A call for reason this season

A call for reason this season

Richard Mackowsky

Florida residents and businesses have barely finished cleaning up the more than $22 billion in property damage inflicted by last year’s brutal hurricane season, and already the National Weather Service is predicting a 2005 hurricane and tropical storm season that could be even more destructive. NWS reports it’s not a matter of whether we’ll see above-normal activity, but rather how much above normal it will be.

To prevent a repeat of last year–when many insureds discovered that their insurance protection didn’t fully cover the devastation and lengthy disruption caused by the hurricanes–every business located in the possible hurricane path needs to act now, reviewing property coverage, to make it easier to recover from the next spate of storms.

For starters, Florida is not the only destination for hurricanes in the United States, with the entire eastern United States considered a hurricane-prone area. Most hurricane deaths and much of the damage are due to floods unleashed by the storm. So any businesses located in vulnerable areas need to know whether their policies cover flooding.

Even if you’re not in a designated flood zone, heavy rains could cause flooding almost anywhere. In fact, since 1968, nearly a quarter of flood claims submitted under the National Flood Insurance Program reportedly have involved losses outside of high-risk areas.

Consider some ways to protect your business before the next storm hits:

* So-called “all-risks” coverage doesn’t necessarily mean you have coverage for all losses. “All-risks” simply means that the insurance company is describing the scope of coverage through “exclusions.” For example, most all-risks policies exclude flood, and some exclude wind loss as well.

* Most policies exclude flood. A flood can be surface water, waves, tides, overflow or the rising of any body of water, whether wind-driven or not. Courts enforce these exclusions, even where an otherwise covered windstorm directly causes the flood. So, unless you specifically secure flood coverage, you’re out of luck.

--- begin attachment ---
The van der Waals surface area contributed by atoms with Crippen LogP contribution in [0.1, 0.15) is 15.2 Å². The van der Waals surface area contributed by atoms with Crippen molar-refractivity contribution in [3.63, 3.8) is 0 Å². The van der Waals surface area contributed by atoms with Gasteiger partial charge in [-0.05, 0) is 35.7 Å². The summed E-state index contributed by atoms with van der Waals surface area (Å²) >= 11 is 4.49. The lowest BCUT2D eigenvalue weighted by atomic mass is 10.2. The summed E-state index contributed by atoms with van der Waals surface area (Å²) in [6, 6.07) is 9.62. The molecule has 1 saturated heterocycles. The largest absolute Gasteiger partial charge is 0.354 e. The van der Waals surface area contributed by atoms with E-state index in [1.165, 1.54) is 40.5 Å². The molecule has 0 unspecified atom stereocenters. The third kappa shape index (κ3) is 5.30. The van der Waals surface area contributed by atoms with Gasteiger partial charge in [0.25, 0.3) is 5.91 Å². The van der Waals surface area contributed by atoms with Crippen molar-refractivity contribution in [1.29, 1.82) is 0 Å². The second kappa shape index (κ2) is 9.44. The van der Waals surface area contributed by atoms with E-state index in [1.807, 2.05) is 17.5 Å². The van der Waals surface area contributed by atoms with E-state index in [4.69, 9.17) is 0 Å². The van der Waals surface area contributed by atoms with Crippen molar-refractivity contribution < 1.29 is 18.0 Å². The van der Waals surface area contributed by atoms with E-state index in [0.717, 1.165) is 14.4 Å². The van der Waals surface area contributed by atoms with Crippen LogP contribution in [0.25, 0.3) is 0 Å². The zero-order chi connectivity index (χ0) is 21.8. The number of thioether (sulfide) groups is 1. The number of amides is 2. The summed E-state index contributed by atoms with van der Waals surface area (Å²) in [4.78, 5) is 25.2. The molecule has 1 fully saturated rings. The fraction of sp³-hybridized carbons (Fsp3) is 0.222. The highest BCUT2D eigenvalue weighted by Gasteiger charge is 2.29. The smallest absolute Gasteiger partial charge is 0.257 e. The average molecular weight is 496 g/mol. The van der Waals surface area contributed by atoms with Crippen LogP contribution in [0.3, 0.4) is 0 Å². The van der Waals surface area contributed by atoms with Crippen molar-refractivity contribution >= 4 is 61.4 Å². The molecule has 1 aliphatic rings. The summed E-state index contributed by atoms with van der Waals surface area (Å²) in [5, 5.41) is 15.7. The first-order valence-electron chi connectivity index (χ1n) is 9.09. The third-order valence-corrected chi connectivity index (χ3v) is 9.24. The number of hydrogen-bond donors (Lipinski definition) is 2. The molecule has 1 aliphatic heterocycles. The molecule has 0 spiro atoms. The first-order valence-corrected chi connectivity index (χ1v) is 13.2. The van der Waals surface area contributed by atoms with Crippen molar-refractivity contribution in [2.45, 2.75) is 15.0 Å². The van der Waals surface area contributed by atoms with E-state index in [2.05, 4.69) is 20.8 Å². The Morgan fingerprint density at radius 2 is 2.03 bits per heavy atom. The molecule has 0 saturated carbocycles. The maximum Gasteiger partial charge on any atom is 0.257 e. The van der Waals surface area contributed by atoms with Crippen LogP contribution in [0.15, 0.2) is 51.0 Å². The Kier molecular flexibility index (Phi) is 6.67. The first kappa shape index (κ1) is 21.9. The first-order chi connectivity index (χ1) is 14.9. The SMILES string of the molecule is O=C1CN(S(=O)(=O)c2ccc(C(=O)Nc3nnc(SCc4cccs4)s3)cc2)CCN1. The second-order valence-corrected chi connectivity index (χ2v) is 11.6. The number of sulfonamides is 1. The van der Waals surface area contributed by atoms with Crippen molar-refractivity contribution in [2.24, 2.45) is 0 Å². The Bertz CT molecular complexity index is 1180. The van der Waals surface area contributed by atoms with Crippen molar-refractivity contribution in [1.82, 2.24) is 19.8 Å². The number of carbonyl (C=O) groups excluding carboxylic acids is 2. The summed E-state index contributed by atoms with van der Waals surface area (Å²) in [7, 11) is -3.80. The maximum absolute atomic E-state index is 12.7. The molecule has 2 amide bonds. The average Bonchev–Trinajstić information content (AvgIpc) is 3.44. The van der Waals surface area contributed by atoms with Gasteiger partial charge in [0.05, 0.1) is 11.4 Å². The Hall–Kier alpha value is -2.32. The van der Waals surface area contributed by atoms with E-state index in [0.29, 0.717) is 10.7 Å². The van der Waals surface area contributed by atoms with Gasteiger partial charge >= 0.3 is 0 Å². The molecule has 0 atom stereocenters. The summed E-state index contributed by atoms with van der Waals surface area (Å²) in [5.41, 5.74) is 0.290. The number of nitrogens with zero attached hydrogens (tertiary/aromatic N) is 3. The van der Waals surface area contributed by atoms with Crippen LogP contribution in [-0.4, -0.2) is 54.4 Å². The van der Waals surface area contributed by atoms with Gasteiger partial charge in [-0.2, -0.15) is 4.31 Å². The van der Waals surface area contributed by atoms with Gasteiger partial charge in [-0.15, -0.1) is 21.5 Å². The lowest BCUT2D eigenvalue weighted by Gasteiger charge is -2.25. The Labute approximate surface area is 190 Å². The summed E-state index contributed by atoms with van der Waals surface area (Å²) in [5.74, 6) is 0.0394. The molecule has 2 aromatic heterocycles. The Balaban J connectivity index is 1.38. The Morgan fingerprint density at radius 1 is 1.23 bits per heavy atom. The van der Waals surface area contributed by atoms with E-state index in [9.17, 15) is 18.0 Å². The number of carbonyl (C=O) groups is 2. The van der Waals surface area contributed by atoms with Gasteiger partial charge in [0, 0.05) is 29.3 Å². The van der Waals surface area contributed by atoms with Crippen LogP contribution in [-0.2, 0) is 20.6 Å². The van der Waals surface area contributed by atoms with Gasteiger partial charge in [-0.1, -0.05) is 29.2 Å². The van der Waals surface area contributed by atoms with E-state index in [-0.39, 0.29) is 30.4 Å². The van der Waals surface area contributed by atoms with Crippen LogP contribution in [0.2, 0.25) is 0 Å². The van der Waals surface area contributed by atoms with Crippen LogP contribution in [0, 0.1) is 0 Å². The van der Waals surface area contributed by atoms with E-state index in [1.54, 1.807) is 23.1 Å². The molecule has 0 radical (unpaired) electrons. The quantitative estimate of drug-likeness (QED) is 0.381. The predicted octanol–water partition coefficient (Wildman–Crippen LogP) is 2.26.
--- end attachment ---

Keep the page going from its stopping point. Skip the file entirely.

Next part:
* Flood insurance is not readily available and must be dealt with differently by large and small businesses. The NFIP coverage is limited and geared primarily toward homeowners and small-business owners, so it’s not particularly suitable for larger businesses. Maximum coverage available through the NFIP to businesses is $500,000 for buildings and $500,000 for contents.

* Larger companies may obtain property insurance using broker-worded forms, which typically don’t exclude flood. In addition to potentially negotiating for endorsements providing flood coverage in their property policies, companies may also arrange for smaller deductibles, or perhaps higher, seasonal deductibles.

* It’s important to determine if you are covered for windstorm damage, and whether there are gaps between your windstorm or flood coverages, and other general property coverage. Replacement cost coverage under general property insurance policies may not cover additional costs to comply with new building codes.

* Some insurers offer limited coverage for loss of utilities for an additional premium. You can also purchase business interruption coverage, or even contingent business interruption insurance, to pay for lost business when the weather shuts you or your suppliers or customers down.

As in prior years, there may be no way of preventing nature’s blows. However, making sure you’re covered can be a good cushion.

RICHARD MACKOWSKY is a member of the insurance coverage practice group at the law firm of Cozen O’Connor.

COPYRIGHT 2005 Axon Group

COPYRIGHT 2005 Gale Group